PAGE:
At other times the conceptions of this source seem quite advanced for his time. As is quoted in The Jerusalem Report article, the human being is birthed within the womb as a union between two seeds, each contributing its own information to the “knowledge” of the combined seed which produces the child. This seems to be a common sense expression of what we would call today genetics based upon sober observation and deduction. The concept of two seeds: the seed of the woman and the seed of a man can be drawn from the book of Genesis 3. This, however, runs contrary to the contemporary teaching which sees the man as being the sole source of the seed with the womb merely acting as fertile ground, or perhaps, an incubator in which the seed can grow.

The second source often provides prescriptions/recipes detailing the ingredients and methods used for God’s creation and the means which He has provided for His people to use them to obtain guidance and to participate in His healing and creative activity in this world.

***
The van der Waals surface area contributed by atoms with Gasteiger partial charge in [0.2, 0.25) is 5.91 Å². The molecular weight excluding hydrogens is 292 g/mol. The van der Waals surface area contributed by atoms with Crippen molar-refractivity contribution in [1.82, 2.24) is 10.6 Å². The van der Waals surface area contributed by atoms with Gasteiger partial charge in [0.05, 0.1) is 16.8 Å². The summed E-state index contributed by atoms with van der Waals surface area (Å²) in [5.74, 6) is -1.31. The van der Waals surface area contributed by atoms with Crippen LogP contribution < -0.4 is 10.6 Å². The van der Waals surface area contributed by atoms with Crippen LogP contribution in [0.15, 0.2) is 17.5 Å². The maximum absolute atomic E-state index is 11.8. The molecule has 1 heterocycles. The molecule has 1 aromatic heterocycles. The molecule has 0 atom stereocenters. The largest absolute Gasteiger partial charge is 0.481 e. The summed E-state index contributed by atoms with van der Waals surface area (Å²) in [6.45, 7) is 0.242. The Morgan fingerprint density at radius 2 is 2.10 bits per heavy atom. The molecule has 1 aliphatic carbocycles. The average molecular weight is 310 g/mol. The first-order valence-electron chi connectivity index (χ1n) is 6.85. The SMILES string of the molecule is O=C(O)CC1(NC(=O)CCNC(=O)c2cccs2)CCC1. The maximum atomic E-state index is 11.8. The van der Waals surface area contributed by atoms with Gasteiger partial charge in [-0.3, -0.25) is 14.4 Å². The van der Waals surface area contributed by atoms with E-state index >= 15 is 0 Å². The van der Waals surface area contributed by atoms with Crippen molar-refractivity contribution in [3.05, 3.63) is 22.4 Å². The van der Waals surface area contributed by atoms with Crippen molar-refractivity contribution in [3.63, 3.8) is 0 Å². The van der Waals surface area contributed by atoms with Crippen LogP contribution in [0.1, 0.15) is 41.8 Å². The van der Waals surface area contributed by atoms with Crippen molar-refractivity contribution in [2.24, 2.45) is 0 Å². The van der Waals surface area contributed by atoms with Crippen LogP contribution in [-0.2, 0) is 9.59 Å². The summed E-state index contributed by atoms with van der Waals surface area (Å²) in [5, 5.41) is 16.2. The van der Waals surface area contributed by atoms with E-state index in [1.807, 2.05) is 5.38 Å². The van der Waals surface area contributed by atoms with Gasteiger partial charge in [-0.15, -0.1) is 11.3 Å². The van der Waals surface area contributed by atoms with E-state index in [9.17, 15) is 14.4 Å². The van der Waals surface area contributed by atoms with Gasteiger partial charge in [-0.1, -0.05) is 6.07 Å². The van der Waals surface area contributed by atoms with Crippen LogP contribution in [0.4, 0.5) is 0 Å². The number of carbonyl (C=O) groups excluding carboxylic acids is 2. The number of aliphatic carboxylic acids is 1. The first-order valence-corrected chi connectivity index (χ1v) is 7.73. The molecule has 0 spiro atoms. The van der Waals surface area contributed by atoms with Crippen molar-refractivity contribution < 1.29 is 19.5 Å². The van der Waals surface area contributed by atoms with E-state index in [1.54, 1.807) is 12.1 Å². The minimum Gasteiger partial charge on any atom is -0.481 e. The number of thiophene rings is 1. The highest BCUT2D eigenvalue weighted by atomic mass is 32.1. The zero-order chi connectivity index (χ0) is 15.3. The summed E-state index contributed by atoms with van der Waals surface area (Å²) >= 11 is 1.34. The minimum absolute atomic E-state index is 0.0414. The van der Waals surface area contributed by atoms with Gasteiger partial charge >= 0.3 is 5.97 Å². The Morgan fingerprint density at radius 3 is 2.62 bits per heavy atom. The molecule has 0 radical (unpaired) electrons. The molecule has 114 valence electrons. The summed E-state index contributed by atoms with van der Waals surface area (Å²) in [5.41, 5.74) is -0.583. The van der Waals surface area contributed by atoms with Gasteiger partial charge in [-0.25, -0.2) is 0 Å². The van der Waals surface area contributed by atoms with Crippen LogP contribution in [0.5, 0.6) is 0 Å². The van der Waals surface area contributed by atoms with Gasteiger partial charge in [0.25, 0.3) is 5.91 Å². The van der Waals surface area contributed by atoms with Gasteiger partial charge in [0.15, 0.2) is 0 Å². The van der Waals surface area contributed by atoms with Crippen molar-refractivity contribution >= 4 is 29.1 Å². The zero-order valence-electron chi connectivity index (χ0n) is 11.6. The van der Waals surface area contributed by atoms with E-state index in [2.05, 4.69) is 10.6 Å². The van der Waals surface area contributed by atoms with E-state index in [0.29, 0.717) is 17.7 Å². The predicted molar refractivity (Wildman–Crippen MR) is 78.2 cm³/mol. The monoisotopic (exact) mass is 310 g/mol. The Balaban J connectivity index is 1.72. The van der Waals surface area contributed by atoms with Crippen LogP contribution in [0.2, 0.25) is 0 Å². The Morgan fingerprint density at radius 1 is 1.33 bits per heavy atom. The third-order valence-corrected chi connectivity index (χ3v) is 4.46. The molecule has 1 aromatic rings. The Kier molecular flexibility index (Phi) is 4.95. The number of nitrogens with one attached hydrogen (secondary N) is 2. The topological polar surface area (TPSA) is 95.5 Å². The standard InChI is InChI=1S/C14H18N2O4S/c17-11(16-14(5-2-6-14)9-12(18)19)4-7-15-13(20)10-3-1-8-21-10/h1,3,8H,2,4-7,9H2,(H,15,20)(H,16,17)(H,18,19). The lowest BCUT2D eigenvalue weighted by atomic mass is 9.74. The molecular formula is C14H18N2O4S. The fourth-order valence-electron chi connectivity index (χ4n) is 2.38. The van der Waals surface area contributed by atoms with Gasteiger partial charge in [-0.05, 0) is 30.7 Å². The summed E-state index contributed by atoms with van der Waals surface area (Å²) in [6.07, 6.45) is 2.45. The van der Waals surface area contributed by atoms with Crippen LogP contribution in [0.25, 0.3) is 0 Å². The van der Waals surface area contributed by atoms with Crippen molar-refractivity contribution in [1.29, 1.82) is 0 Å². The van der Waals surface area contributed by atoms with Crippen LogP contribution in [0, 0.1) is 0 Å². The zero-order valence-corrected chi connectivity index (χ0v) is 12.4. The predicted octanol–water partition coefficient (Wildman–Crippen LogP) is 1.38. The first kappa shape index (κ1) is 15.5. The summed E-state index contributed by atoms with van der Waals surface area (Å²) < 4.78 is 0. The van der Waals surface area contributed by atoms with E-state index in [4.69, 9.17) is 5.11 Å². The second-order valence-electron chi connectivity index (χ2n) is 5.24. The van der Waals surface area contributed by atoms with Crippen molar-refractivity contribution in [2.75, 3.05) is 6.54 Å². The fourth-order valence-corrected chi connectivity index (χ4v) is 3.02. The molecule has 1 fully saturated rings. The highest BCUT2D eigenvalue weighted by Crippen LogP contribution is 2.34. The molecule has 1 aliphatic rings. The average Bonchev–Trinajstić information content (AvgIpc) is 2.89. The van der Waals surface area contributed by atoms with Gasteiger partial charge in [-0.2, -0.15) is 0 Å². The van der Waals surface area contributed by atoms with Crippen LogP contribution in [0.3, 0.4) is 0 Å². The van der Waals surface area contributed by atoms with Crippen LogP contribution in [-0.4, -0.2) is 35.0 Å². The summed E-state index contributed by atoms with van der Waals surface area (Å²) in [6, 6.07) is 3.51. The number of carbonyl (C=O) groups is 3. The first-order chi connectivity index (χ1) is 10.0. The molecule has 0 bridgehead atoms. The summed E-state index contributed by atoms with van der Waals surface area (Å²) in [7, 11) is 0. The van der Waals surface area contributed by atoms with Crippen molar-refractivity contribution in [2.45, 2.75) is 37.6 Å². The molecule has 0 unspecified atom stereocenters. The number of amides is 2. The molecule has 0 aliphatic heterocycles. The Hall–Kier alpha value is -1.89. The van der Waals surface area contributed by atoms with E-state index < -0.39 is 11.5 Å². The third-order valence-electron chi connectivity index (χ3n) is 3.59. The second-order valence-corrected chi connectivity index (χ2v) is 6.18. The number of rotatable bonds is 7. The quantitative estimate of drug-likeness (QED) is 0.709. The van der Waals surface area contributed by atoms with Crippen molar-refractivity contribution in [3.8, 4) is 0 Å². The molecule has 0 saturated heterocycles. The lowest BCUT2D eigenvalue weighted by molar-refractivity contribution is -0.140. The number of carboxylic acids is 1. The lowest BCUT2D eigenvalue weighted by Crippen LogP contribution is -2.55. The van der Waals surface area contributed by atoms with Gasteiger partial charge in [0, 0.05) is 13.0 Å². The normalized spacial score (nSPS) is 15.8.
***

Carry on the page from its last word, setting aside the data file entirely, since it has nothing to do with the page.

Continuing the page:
Until the authenticity and the palaeographic dating of the scroll (or scrolls as the case may be) can be confirmed by photographs or the actual manuscript(s), we must be cautious not to make too much from the content of the text. However, if this would be confirmed unambiguously, then this new discovery may well prove to be an important witness or “missing link” to the connection between Qumran, early Christianity, and early Judaism during the first century of the Common Era.

S. Pfann 27.9.99